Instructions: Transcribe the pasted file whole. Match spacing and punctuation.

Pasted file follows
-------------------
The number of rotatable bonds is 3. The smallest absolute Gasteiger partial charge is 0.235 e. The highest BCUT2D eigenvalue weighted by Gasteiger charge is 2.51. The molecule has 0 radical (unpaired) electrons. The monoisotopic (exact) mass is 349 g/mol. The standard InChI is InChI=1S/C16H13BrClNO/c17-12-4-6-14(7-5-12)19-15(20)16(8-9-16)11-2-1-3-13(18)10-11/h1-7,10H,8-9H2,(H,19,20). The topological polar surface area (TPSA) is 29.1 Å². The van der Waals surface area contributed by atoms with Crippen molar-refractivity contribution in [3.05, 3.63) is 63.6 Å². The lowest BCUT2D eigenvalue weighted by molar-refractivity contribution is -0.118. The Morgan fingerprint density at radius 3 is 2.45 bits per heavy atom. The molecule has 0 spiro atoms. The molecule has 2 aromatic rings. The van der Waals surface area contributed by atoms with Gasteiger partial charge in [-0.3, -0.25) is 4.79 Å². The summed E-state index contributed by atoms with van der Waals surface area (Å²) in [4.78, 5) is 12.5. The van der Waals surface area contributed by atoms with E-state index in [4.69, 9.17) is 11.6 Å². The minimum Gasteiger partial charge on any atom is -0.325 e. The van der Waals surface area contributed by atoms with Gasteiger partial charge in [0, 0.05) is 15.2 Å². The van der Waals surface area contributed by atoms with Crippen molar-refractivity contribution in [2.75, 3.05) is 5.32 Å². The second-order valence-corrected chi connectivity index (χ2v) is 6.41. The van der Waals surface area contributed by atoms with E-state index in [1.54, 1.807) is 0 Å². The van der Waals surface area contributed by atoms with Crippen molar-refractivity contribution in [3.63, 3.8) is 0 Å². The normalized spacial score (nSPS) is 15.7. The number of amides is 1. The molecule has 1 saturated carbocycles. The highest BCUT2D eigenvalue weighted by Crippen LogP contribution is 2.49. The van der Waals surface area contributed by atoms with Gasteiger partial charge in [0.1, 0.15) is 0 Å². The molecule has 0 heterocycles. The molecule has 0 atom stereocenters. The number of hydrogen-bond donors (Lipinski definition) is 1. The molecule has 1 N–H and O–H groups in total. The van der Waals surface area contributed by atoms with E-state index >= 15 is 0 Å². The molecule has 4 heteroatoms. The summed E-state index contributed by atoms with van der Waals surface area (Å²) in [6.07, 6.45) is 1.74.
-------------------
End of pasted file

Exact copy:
The number of rotatable bonds is 3. The smallest absolute Gasteiger partial charge is 0.235 e. The highest BCUT2D eigenvalue weighted by Gasteiger charge is 2.51. The molecule has 0 radical (unpaired) electrons. The monoisotopic (exact) mass is 349 g/mol. The standard InChI is InChI=1S/C16H13BrClNO/c17-12-4-6-14(7-5-12)19-15(20)16(8-9-16)11-2-1-3-13(18)10-11/h1-7,10H,8-9H2,(H,19,20). The topological polar surface area (TPSA) is 29.1 Å². The van der Waals surface area contributed by atoms with Crippen molar-refractivity contribution in [3.05, 3.63) is 63.6 Å². The lowest BCUT2D eigenvalue weighted by molar-refractivity contribution is -0.118. The Morgan fingerprint density at radius 3 is 2.45 bits per heavy atom. The molecule has 0 spiro atoms. The molecule has 2 aromatic rings. The van der Waals surface area contributed by atoms with Gasteiger partial charge in [-0.3, -0.25) is 4.79 Å². The summed E-state index contributed by atoms with van der Waals surface area (Å²) in [4.78, 5) is 12.5. The van der Waals surface area contributed by atoms with E-state index in [4.69, 9.17) is 11.6 Å². The minimum Gasteiger partial charge on any atom is -0.325 e. The van der Waals surface area contributed by atoms with Gasteiger partial charge in [0, 0.05) is 15.2 Å². The van der Waals surface area contributed by atoms with Crippen molar-refractivity contribution in [2.75, 3.05) is 5.32 Å². The second-order valence-corrected chi connectivity index (χ2v) is 6.41. The van der Waals surface area contributed by atoms with E-state index in [1.54, 1.807) is 0 Å². The van der Waals surface area contributed by atoms with Crippen molar-refractivity contribution in [3.63, 3.8) is 0 Å². The normalized spacial score (nSPS) is 15.7. The number of amides is 1. The molecule has 1 saturated carbocycles. The highest BCUT2D eigenvalue weighted by Crippen LogP contribution is 2.49. The van der Waals surface area contributed by atoms with Gasteiger partial charge in [0.1, 0.15) is 0 Å². The molecule has 0 heterocycles. The molecule has 0 atom stereocenters. The number of hydrogen-bond donors (Lipinski definition) is 1. The molecule has 1 N–H and O–H groups in total. The van der Waals surface area contributed by atoms with E-state index >= 15 is 0 Å². The molecule has 4 heteroatoms. The summed E-state index contributed by atoms with van der Waals surface area (Å²) in [6.07, 6.45) is 1.74.